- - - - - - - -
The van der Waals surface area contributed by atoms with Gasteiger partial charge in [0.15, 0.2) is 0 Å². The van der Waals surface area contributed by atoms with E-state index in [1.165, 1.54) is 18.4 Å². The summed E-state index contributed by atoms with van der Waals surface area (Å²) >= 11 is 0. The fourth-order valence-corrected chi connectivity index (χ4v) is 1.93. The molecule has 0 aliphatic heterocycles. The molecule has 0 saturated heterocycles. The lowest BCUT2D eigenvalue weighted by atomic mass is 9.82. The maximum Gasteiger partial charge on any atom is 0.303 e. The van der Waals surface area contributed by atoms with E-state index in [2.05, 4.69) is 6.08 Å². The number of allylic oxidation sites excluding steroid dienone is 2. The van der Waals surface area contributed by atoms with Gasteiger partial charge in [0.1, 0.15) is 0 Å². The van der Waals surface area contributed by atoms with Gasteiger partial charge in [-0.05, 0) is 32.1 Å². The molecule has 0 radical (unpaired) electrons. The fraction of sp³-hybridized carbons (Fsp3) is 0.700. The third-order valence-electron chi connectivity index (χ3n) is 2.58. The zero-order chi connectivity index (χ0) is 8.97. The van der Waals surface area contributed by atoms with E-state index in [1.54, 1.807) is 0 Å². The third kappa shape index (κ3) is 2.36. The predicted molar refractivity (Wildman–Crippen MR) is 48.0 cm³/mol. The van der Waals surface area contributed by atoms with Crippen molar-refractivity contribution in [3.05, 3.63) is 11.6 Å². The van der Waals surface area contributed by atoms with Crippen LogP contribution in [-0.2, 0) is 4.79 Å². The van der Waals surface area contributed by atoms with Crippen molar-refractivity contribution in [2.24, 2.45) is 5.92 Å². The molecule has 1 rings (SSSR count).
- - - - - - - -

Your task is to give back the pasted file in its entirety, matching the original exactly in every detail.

The van der Waals surface area contributed by atoms with Gasteiger partial charge in [0.15, 0.2) is 0 Å². The van der Waals surface area contributed by atoms with E-state index in [1.165, 1.54) is 18.4 Å². The summed E-state index contributed by atoms with van der Waals surface area (Å²) >= 11 is 0. The fourth-order valence-corrected chi connectivity index (χ4v) is 1.93. The molecule has 0 aliphatic heterocycles. The molecule has 0 saturated heterocycles. The lowest BCUT2D eigenvalue weighted by atomic mass is 9.82. The maximum Gasteiger partial charge on any atom is 0.303 e. The van der Waals surface area contributed by atoms with E-state index in [2.05, 4.69) is 6.08 Å². The number of allylic oxidation sites excluding steroid dienone is 2. The van der Waals surface area contributed by atoms with Gasteiger partial charge in [0.1, 0.15) is 0 Å². The van der Waals surface area contributed by atoms with Gasteiger partial charge in [-0.05, 0) is 32.1 Å². The molecule has 0 radical (unpaired) electrons. The fraction of sp³-hybridized carbons (Fsp3) is 0.700. The third-order valence-electron chi connectivity index (χ3n) is 2.58. The zero-order chi connectivity index (χ0) is 8.97. The van der Waals surface area contributed by atoms with E-state index in [1.54, 1.807) is 0 Å². The third kappa shape index (κ3) is 2.36. The predicted molar refractivity (Wildman–Crippen MR) is 48.0 cm³/mol. The van der Waals surface area contributed by atoms with Crippen molar-refractivity contribution in [3.05, 3.63) is 11.6 Å². The van der Waals surface area contributed by atoms with Crippen LogP contribution in [-0.2, 0) is 4.79 Å². The van der Waals surface area contributed by atoms with Crippen molar-refractivity contribution in [2.24, 2.45) is 5.92 Å². The molecule has 1 rings (SSSR count).